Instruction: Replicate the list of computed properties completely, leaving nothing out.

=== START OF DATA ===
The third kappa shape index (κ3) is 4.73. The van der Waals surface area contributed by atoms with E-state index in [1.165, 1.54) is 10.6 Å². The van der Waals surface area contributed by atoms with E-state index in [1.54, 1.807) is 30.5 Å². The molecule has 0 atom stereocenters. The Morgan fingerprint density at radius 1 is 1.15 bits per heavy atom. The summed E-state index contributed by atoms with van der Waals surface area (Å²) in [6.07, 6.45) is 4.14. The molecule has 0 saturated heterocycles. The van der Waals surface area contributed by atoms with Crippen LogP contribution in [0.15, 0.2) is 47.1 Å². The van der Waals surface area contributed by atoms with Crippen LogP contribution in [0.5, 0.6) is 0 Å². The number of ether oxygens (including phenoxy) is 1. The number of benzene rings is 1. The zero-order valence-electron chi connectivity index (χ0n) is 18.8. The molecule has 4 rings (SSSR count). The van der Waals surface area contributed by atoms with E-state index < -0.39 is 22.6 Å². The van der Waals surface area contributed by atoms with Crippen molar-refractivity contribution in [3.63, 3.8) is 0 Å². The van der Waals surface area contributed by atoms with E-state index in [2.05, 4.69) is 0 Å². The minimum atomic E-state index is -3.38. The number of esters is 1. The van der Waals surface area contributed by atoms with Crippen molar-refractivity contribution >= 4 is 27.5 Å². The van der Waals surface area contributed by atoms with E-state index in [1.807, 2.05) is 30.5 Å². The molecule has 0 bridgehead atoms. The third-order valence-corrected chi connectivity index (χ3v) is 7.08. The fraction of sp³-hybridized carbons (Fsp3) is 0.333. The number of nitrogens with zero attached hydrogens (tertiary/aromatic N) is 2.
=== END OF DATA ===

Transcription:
The third kappa shape index (κ3) is 4.73. The van der Waals surface area contributed by atoms with E-state index in [1.165, 1.54) is 10.6 Å². The van der Waals surface area contributed by atoms with E-state index in [1.54, 1.807) is 30.5 Å². The molecule has 0 atom stereocenters. The Morgan fingerprint density at radius 1 is 1.15 bits per heavy atom. The summed E-state index contributed by atoms with van der Waals surface area (Å²) in [6.07, 6.45) is 4.14. The molecule has 0 saturated heterocycles. The van der Waals surface area contributed by atoms with Crippen LogP contribution in [0.15, 0.2) is 47.1 Å². The van der Waals surface area contributed by atoms with Crippen LogP contribution in [0.5, 0.6) is 0 Å². The number of ether oxygens (including phenoxy) is 1. The number of benzene rings is 1. The zero-order valence-electron chi connectivity index (χ0n) is 18.8. The molecule has 4 rings (SSSR count). The van der Waals surface area contributed by atoms with E-state index < -0.39 is 22.6 Å². The van der Waals surface area contributed by atoms with Crippen molar-refractivity contribution in [3.63, 3.8) is 0 Å². The van der Waals surface area contributed by atoms with E-state index in [2.05, 4.69) is 0 Å². The minimum atomic E-state index is -3.38. The number of esters is 1. The van der Waals surface area contributed by atoms with Crippen molar-refractivity contribution >= 4 is 27.5 Å². The van der Waals surface area contributed by atoms with E-state index in [1.807, 2.05) is 30.5 Å². The molecule has 0 bridgehead atoms. The third-order valence-corrected chi connectivity index (χ3v) is 7.08. The fraction of sp³-hybridized carbons (Fsp3) is 0.333. The number of nitrogens with zero attached hydrogens (tertiary/aromatic N) is 2.